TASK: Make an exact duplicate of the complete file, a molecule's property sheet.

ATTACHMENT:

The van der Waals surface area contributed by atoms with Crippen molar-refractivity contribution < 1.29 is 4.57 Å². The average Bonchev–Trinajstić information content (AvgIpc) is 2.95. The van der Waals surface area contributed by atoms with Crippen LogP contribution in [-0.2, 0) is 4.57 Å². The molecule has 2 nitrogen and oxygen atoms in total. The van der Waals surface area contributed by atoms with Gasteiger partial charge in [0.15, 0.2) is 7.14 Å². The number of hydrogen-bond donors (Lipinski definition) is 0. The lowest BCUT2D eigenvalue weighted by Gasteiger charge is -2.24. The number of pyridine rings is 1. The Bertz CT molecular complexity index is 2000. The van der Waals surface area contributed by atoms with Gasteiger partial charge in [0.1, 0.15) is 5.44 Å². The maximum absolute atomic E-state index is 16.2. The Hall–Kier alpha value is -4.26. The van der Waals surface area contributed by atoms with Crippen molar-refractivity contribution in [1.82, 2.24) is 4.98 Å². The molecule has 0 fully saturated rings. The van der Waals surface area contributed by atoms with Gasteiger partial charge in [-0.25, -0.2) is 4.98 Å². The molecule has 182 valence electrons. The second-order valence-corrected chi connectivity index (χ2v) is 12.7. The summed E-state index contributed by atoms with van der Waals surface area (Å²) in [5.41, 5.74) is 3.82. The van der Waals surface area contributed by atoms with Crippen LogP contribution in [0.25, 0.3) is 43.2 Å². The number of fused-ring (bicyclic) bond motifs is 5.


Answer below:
The van der Waals surface area contributed by atoms with Crippen molar-refractivity contribution < 1.29 is 4.57 Å². The average Bonchev–Trinajstić information content (AvgIpc) is 2.95. The van der Waals surface area contributed by atoms with Crippen LogP contribution in [-0.2, 0) is 4.57 Å². The molecule has 2 nitrogen and oxygen atoms in total. The van der Waals surface area contributed by atoms with Gasteiger partial charge in [0.15, 0.2) is 7.14 Å². The number of hydrogen-bond donors (Lipinski definition) is 0. The lowest BCUT2D eigenvalue weighted by Gasteiger charge is -2.24. The number of pyridine rings is 1. The Bertz CT molecular complexity index is 2000. The van der Waals surface area contributed by atoms with Gasteiger partial charge in [0.1, 0.15) is 5.44 Å². The maximum absolute atomic E-state index is 16.2. The Hall–Kier alpha value is -4.26. The van der Waals surface area contributed by atoms with Crippen molar-refractivity contribution in [1.82, 2.24) is 4.98 Å². The molecule has 0 fully saturated rings. The van der Waals surface area contributed by atoms with Gasteiger partial charge in [-0.25, -0.2) is 4.98 Å². The molecule has 182 valence electrons. The second-order valence-corrected chi connectivity index (χ2v) is 12.7. The summed E-state index contributed by atoms with van der Waals surface area (Å²) in [5.41, 5.74) is 3.82. The van der Waals surface area contributed by atoms with Crippen LogP contribution in [0.25, 0.3) is 43.2 Å². The number of fused-ring (bicyclic) bond motifs is 5.